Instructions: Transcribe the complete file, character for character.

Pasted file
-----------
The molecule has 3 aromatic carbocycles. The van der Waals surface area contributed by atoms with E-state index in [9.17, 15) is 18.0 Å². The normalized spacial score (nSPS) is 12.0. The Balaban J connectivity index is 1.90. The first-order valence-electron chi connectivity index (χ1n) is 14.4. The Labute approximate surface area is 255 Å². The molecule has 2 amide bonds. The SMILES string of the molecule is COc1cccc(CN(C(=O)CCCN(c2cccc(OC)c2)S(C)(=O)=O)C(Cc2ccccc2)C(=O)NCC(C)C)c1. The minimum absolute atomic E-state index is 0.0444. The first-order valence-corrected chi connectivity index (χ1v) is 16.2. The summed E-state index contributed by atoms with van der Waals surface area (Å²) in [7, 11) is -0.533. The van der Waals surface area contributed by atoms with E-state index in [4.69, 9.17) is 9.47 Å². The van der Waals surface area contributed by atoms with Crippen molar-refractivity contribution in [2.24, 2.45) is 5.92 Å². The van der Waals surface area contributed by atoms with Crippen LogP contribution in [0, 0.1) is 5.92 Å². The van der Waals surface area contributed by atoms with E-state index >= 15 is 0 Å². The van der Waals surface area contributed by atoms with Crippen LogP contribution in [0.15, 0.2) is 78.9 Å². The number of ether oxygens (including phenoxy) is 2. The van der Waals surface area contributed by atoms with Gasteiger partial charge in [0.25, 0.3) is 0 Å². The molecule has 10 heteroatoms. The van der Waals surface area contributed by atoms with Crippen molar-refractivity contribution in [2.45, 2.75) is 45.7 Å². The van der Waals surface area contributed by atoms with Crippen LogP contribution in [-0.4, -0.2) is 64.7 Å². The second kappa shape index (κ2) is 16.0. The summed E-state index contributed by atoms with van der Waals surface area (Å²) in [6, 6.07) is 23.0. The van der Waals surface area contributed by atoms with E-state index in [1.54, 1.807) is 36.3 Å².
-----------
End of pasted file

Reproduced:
The molecule has 3 aromatic carbocycles. The van der Waals surface area contributed by atoms with E-state index in [9.17, 15) is 18.0 Å². The normalized spacial score (nSPS) is 12.0. The Balaban J connectivity index is 1.90. The first-order valence-electron chi connectivity index (χ1n) is 14.4. The Labute approximate surface area is 255 Å². The molecule has 2 amide bonds. The SMILES string of the molecule is COc1cccc(CN(C(=O)CCCN(c2cccc(OC)c2)S(C)(=O)=O)C(Cc2ccccc2)C(=O)NCC(C)C)c1. The minimum absolute atomic E-state index is 0.0444. The first-order valence-corrected chi connectivity index (χ1v) is 16.2. The summed E-state index contributed by atoms with van der Waals surface area (Å²) in [7, 11) is -0.533. The van der Waals surface area contributed by atoms with E-state index in [4.69, 9.17) is 9.47 Å². The van der Waals surface area contributed by atoms with Crippen molar-refractivity contribution in [2.24, 2.45) is 5.92 Å². The van der Waals surface area contributed by atoms with Crippen LogP contribution in [0, 0.1) is 5.92 Å². The van der Waals surface area contributed by atoms with E-state index >= 15 is 0 Å². The van der Waals surface area contributed by atoms with Crippen LogP contribution in [0.15, 0.2) is 78.9 Å². The number of ether oxygens (including phenoxy) is 2. The van der Waals surface area contributed by atoms with Gasteiger partial charge in [0.25, 0.3) is 0 Å². The molecule has 10 heteroatoms. The van der Waals surface area contributed by atoms with Crippen molar-refractivity contribution in [2.45, 2.75) is 45.7 Å². The van der Waals surface area contributed by atoms with Crippen LogP contribution in [-0.4, -0.2) is 64.7 Å². The second kappa shape index (κ2) is 16.0. The summed E-state index contributed by atoms with van der Waals surface area (Å²) in [6, 6.07) is 23.0. The van der Waals surface area contributed by atoms with E-state index in [1.54, 1.807) is 36.3 Å².